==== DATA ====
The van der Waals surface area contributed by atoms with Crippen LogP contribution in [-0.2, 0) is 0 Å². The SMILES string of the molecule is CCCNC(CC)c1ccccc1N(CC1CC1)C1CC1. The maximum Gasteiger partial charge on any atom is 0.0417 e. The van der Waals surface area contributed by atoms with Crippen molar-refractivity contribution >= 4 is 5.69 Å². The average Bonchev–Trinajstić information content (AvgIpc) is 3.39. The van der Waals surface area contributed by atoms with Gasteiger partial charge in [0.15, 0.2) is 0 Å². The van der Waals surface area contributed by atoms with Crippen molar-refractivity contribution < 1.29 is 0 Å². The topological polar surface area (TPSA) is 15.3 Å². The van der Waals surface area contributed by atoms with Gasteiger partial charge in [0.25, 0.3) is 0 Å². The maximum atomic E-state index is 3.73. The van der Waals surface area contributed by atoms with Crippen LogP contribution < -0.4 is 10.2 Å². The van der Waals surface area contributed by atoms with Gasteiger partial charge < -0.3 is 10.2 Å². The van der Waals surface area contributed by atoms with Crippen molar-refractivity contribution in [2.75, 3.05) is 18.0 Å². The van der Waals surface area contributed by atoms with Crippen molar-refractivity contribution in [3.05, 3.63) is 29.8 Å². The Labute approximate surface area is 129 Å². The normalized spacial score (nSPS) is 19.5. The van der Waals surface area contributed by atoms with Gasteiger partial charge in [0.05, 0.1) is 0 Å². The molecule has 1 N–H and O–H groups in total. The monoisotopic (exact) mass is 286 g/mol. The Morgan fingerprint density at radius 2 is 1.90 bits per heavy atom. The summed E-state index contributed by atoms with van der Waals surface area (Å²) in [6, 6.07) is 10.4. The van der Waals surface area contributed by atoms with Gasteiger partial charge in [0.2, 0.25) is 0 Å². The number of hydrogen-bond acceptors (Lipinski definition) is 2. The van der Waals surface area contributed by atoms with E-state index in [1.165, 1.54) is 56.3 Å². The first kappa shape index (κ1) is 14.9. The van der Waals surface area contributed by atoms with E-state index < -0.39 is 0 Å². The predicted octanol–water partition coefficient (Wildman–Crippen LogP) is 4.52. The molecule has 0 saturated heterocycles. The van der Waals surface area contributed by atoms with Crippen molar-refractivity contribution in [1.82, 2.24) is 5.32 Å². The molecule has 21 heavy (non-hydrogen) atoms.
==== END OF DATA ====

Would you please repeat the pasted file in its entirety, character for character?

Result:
The van der Waals surface area contributed by atoms with Crippen LogP contribution in [-0.2, 0) is 0 Å². The SMILES string of the molecule is CCCNC(CC)c1ccccc1N(CC1CC1)C1CC1. The maximum Gasteiger partial charge on any atom is 0.0417 e. The van der Waals surface area contributed by atoms with Crippen molar-refractivity contribution >= 4 is 5.69 Å². The average Bonchev–Trinajstić information content (AvgIpc) is 3.39. The van der Waals surface area contributed by atoms with Gasteiger partial charge in [0.15, 0.2) is 0 Å². The van der Waals surface area contributed by atoms with Crippen molar-refractivity contribution < 1.29 is 0 Å². The topological polar surface area (TPSA) is 15.3 Å². The van der Waals surface area contributed by atoms with Gasteiger partial charge in [0.25, 0.3) is 0 Å². The maximum atomic E-state index is 3.73. The van der Waals surface area contributed by atoms with Crippen LogP contribution < -0.4 is 10.2 Å². The van der Waals surface area contributed by atoms with Gasteiger partial charge < -0.3 is 10.2 Å². The van der Waals surface area contributed by atoms with Crippen molar-refractivity contribution in [2.75, 3.05) is 18.0 Å². The van der Waals surface area contributed by atoms with Crippen molar-refractivity contribution in [3.05, 3.63) is 29.8 Å². The Labute approximate surface area is 129 Å². The normalized spacial score (nSPS) is 19.5. The van der Waals surface area contributed by atoms with Gasteiger partial charge in [0.05, 0.1) is 0 Å². The molecule has 1 N–H and O–H groups in total. The monoisotopic (exact) mass is 286 g/mol. The Morgan fingerprint density at radius 2 is 1.90 bits per heavy atom. The summed E-state index contributed by atoms with van der Waals surface area (Å²) in [6, 6.07) is 10.4. The van der Waals surface area contributed by atoms with Gasteiger partial charge in [0.2, 0.25) is 0 Å². The number of hydrogen-bond acceptors (Lipinski definition) is 2. The van der Waals surface area contributed by atoms with E-state index in [1.165, 1.54) is 56.3 Å². The first kappa shape index (κ1) is 14.9. The van der Waals surface area contributed by atoms with E-state index < -0.39 is 0 Å². The predicted octanol–water partition coefficient (Wildman–Crippen LogP) is 4.52. The molecule has 0 saturated heterocycles. The van der Waals surface area contributed by atoms with Crippen molar-refractivity contribution in [1.82, 2.24) is 5.32 Å². The molecule has 21 heavy (non-hydrogen) atoms.